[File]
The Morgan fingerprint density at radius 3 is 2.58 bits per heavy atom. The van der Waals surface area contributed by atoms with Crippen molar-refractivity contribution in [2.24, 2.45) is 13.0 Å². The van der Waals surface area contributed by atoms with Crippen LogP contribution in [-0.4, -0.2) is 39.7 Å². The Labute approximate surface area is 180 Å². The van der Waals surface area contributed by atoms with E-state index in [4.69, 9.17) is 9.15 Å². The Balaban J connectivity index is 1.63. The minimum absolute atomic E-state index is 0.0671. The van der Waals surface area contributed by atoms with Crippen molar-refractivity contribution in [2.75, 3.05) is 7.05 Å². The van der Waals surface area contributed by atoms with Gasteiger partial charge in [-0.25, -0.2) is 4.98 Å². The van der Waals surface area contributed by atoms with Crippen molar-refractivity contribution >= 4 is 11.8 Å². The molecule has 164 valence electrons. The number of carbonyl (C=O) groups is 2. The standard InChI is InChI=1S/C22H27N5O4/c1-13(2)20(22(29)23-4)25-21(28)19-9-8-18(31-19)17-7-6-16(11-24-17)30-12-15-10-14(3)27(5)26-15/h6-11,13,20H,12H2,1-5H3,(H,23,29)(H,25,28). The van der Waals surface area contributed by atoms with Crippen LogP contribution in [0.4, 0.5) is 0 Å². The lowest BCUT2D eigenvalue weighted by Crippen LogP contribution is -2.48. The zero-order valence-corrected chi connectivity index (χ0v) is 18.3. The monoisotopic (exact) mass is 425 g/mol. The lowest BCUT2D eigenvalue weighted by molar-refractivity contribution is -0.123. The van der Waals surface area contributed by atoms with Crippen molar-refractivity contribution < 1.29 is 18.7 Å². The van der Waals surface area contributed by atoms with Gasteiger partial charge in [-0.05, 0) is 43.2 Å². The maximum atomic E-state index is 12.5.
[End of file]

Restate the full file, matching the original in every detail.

The Morgan fingerprint density at radius 3 is 2.58 bits per heavy atom. The van der Waals surface area contributed by atoms with Crippen molar-refractivity contribution in [2.24, 2.45) is 13.0 Å². The van der Waals surface area contributed by atoms with Crippen LogP contribution in [-0.4, -0.2) is 39.7 Å². The Labute approximate surface area is 180 Å². The van der Waals surface area contributed by atoms with E-state index in [4.69, 9.17) is 9.15 Å². The Balaban J connectivity index is 1.63. The minimum absolute atomic E-state index is 0.0671. The van der Waals surface area contributed by atoms with Crippen molar-refractivity contribution in [2.75, 3.05) is 7.05 Å². The van der Waals surface area contributed by atoms with Gasteiger partial charge in [-0.25, -0.2) is 4.98 Å². The van der Waals surface area contributed by atoms with Crippen molar-refractivity contribution >= 4 is 11.8 Å². The molecule has 164 valence electrons. The number of carbonyl (C=O) groups is 2. The standard InChI is InChI=1S/C22H27N5O4/c1-13(2)20(22(29)23-4)25-21(28)19-9-8-18(31-19)17-7-6-16(11-24-17)30-12-15-10-14(3)27(5)26-15/h6-11,13,20H,12H2,1-5H3,(H,23,29)(H,25,28). The van der Waals surface area contributed by atoms with Crippen LogP contribution in [0.4, 0.5) is 0 Å². The lowest BCUT2D eigenvalue weighted by Crippen LogP contribution is -2.48. The zero-order valence-corrected chi connectivity index (χ0v) is 18.3. The monoisotopic (exact) mass is 425 g/mol. The lowest BCUT2D eigenvalue weighted by molar-refractivity contribution is -0.123. The van der Waals surface area contributed by atoms with Crippen molar-refractivity contribution < 1.29 is 18.7 Å². The van der Waals surface area contributed by atoms with Gasteiger partial charge in [-0.05, 0) is 43.2 Å². The maximum atomic E-state index is 12.5.